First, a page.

Harvard University Health Services Director Paul J. Barreira raised concerns about the logistics of expanding access to naloxone, a drug used to reverse the symptoms of opioid overdose, as HUHS considers a proposal to make the drug more widely available to the public.
Eana X. Meng ’19 and Kailash S. Sundaram ’19 are currently pushing to make naloxone available to the public in automatic external defibrillator cabinets located across Harvard’s campus. Though HUHS is reviewing the proposal, they have not yet taken an official stance, according to Barreira.
In an interview last week, Barreira discussed several logistical hurdles surrounding the implementation of the plan.
“The question in front of us, which we haven't answered yet… is do we really want to make it more ubiquitously available on campus?” Barreira said. “There's a little bit of training involved in doing that, there's a little bit of 'where would it be, and how would you access it.'”
Maria Francesconi, HUHS senior director of nursing and health promotion, said they support making naloxone available on campus but questioned whether a sufficient need exists for expanding access to the drug.
“Once we start putting drugs out into the community, we'd have to put into place some kind of a monitoring system and we'd also have to figure out if a dose got used by someone in the community,” Francesconi said.
She added that CrimsonEMS and the Harvard University Police Department already carry Narcan, a brand of naloxone.
“One of the questions that we still have to talk about with the students who are interested, I think, is what do the students see as the benefit over what currently exists?” Barreira said.
Meng and Sundaram said the benefit of expanding access to the drug outweighs any cost the University might face. They said their current proposal to put naloxone in every AED boxes on campus would cost far less than continuing maintenance of the AED boxes.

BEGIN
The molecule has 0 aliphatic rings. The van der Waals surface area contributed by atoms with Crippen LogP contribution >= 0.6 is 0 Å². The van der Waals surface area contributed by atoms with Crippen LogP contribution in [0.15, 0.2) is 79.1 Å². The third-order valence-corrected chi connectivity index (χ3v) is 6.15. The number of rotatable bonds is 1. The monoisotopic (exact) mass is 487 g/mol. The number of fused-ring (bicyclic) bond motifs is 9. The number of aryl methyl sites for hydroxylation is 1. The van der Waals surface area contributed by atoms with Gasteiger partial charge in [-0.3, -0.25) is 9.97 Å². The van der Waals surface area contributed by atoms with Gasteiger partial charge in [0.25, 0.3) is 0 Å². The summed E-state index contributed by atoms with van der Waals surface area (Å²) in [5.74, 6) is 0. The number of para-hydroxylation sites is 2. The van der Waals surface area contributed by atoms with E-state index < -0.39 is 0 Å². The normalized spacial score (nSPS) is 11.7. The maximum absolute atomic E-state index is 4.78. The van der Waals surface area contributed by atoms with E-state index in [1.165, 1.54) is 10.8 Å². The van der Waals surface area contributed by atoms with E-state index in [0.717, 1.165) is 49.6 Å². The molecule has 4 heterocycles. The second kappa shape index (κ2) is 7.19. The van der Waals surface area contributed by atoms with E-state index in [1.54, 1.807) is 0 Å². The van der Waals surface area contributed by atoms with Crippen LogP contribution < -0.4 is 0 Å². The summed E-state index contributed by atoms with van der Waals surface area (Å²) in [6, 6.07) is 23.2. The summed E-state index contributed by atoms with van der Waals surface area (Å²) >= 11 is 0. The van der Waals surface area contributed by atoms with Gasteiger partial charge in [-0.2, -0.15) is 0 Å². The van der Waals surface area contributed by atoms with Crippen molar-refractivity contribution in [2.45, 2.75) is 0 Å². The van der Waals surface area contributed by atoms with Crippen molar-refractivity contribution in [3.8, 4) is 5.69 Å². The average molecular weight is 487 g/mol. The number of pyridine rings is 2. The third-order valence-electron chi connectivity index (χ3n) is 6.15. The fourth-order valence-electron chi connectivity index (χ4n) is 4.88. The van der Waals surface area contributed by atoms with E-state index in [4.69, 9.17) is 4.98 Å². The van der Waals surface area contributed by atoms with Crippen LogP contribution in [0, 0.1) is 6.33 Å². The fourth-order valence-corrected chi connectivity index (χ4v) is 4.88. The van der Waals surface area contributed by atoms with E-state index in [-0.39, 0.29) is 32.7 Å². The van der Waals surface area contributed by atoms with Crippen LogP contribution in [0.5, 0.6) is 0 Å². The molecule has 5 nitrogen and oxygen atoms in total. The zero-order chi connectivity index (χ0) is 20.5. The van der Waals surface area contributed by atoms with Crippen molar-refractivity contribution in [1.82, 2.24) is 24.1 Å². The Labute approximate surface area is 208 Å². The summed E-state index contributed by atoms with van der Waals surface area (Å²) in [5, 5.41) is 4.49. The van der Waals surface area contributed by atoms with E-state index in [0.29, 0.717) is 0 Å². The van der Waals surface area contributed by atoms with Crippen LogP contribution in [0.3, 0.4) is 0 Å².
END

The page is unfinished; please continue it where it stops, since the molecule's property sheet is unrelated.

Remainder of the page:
“A life is a life, right?” Meng said. “Preventing things is important, and then more than anything, this process has been about raising awareness on the opioid crisis. I think the stats are that at least 100 people overdose in the country a day and just because it's not a visible thing — it's a very silent invisible epidemic — doesn't mean that we should be turning a blind eye to it.”
Beyond the scope of Harvard’s campus, Meng and Sundaram said they believe that their plan will increase accessibility and raise awareness among Cambridge residents. Construction workers and people experiencing homelessness have been disproportionately affected by the opioid epidemic, according to Sundaram.
The two said they believe their proposal could help address the epidemic at large, especially as Harvard continues its construction projects and Cambridge’s homeless population increases.
“With public health, there is often a window of opportunity and if you don't act then, it's often hard to act later down the line,” Sundaram said. “The opioid crisis is on people's minds now and so we have a responsibility as one of the nation's leading universities to step up and hopefully lead the way for other universities to do the same thing.”
HUHS spokesperson Michael Perry confirmed in an emailed statement that HUHS is “exploring details of the implementation” of Meng’s and Sundaram’s proposal.
“Before making any decisions, HUHS plans to facilitate conversations across the Harvard community to best understand the needs of various stakeholders for Naloxone,” Perry wrote.
HUHS will respond to Meng’s and Sundaram’s proposal by March 1, according to Francesconi.
—Staff writer Michelle Kurilla can be reached at firstname.lastname@example.org.
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